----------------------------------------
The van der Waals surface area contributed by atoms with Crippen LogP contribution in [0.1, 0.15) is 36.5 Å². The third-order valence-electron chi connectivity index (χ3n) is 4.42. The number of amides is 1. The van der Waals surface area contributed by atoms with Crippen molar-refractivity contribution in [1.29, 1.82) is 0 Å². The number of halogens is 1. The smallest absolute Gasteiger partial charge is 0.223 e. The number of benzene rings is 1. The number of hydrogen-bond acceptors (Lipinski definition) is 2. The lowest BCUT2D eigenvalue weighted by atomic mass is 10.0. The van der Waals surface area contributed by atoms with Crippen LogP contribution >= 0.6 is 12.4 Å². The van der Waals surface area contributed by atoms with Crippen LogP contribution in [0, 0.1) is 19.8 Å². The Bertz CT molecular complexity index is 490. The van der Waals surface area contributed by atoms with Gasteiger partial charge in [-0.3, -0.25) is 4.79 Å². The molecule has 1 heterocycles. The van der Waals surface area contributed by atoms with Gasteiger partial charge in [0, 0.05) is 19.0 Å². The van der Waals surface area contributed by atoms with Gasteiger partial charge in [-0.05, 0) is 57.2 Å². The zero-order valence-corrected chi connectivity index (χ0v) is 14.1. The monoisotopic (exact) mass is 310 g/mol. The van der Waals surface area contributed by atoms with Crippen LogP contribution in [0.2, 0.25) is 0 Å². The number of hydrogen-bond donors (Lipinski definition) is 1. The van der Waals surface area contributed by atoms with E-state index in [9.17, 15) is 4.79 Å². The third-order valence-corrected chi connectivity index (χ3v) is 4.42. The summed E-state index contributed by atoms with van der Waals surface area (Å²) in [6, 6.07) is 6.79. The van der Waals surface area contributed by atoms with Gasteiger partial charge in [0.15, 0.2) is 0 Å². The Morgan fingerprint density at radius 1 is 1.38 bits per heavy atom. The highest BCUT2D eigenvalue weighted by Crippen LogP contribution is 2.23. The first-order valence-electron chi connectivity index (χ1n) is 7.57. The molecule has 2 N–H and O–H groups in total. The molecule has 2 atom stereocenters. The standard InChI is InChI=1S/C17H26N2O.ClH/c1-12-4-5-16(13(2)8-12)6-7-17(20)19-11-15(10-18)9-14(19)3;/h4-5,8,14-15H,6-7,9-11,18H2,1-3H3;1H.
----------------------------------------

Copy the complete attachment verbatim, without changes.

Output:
The van der Waals surface area contributed by atoms with Crippen LogP contribution in [0.1, 0.15) is 36.5 Å². The third-order valence-electron chi connectivity index (χ3n) is 4.42. The number of amides is 1. The van der Waals surface area contributed by atoms with Crippen molar-refractivity contribution in [1.29, 1.82) is 0 Å². The number of halogens is 1. The smallest absolute Gasteiger partial charge is 0.223 e. The number of benzene rings is 1. The number of hydrogen-bond acceptors (Lipinski definition) is 2. The lowest BCUT2D eigenvalue weighted by atomic mass is 10.0. The van der Waals surface area contributed by atoms with Crippen LogP contribution >= 0.6 is 12.4 Å². The van der Waals surface area contributed by atoms with Crippen LogP contribution in [0, 0.1) is 19.8 Å². The Bertz CT molecular complexity index is 490. The van der Waals surface area contributed by atoms with Gasteiger partial charge in [-0.3, -0.25) is 4.79 Å². The molecule has 1 heterocycles. The van der Waals surface area contributed by atoms with Gasteiger partial charge in [0, 0.05) is 19.0 Å². The van der Waals surface area contributed by atoms with Gasteiger partial charge in [-0.05, 0) is 57.2 Å². The zero-order valence-corrected chi connectivity index (χ0v) is 14.1. The monoisotopic (exact) mass is 310 g/mol. The van der Waals surface area contributed by atoms with Crippen LogP contribution in [0.2, 0.25) is 0 Å². The number of hydrogen-bond donors (Lipinski definition) is 1. The van der Waals surface area contributed by atoms with E-state index in [9.17, 15) is 4.79 Å². The third-order valence-corrected chi connectivity index (χ3v) is 4.42. The summed E-state index contributed by atoms with van der Waals surface area (Å²) in [6, 6.07) is 6.79. The van der Waals surface area contributed by atoms with Gasteiger partial charge in [0.15, 0.2) is 0 Å². The Morgan fingerprint density at radius 1 is 1.38 bits per heavy atom. The highest BCUT2D eigenvalue weighted by Crippen LogP contribution is 2.23. The first-order valence-electron chi connectivity index (χ1n) is 7.57. The molecule has 2 N–H and O–H groups in total. The molecule has 2 atom stereocenters. The standard InChI is InChI=1S/C17H26N2O.ClH/c1-12-4-5-16(13(2)8-12)6-7-17(20)19-11-15(10-18)9-14(19)3;/h4-5,8,14-15H,6-7,9-11,18H2,1-3H3;1H.